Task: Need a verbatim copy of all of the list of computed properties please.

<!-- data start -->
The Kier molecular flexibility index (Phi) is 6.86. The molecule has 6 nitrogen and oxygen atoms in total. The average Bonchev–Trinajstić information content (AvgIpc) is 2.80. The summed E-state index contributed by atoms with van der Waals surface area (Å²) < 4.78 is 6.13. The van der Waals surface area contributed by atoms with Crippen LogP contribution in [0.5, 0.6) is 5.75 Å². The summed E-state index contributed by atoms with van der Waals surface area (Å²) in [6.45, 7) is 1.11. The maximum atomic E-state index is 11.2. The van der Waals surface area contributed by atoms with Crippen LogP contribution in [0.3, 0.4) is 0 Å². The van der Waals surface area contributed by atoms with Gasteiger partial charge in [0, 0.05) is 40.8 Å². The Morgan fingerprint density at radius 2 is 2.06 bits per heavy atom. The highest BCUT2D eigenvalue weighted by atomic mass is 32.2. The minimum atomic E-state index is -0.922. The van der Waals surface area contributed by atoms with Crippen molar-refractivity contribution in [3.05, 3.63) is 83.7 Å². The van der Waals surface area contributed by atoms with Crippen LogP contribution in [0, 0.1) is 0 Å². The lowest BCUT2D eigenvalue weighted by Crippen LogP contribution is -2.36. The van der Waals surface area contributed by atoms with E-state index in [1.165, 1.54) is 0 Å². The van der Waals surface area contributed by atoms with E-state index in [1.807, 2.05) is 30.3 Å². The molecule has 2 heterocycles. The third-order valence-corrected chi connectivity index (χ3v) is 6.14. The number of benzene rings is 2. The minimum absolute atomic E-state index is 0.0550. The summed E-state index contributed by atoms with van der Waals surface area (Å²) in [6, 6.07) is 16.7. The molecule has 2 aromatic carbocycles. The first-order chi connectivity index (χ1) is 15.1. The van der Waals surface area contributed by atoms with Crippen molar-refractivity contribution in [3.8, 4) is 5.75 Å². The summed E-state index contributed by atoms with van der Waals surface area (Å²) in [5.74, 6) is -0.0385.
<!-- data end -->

The Kier molecular flexibility index (Phi) is 6.86. The molecule has 6 nitrogen and oxygen atoms in total. The average Bonchev–Trinajstić information content (AvgIpc) is 2.80. The summed E-state index contributed by atoms with van der Waals surface area (Å²) < 4.78 is 6.13. The van der Waals surface area contributed by atoms with Crippen LogP contribution in [0.5, 0.6) is 5.75 Å². The summed E-state index contributed by atoms with van der Waals surface area (Å²) in [6.45, 7) is 1.11. The maximum atomic E-state index is 11.2. The van der Waals surface area contributed by atoms with Crippen LogP contribution in [0.3, 0.4) is 0 Å². The van der Waals surface area contributed by atoms with Gasteiger partial charge in [0, 0.05) is 40.8 Å². The Morgan fingerprint density at radius 2 is 2.06 bits per heavy atom. The highest BCUT2D eigenvalue weighted by atomic mass is 32.2. The minimum atomic E-state index is -0.922. The van der Waals surface area contributed by atoms with Crippen molar-refractivity contribution in [3.05, 3.63) is 83.7 Å². The van der Waals surface area contributed by atoms with Crippen LogP contribution in [0, 0.1) is 0 Å². The lowest BCUT2D eigenvalue weighted by Crippen LogP contribution is -2.36. The van der Waals surface area contributed by atoms with E-state index in [1.165, 1.54) is 0 Å². The van der Waals surface area contributed by atoms with E-state index in [1.807, 2.05) is 30.3 Å². The molecule has 2 heterocycles. The third-order valence-corrected chi connectivity index (χ3v) is 6.14. The number of benzene rings is 2. The minimum absolute atomic E-state index is 0.0550. The summed E-state index contributed by atoms with van der Waals surface area (Å²) in [6, 6.07) is 16.7. The molecule has 2 aromatic carbocycles. The first-order chi connectivity index (χ1) is 15.1. The van der Waals surface area contributed by atoms with Crippen molar-refractivity contribution in [3.8, 4) is 5.75 Å². The summed E-state index contributed by atoms with van der Waals surface area (Å²) in [5.74, 6) is -0.0385.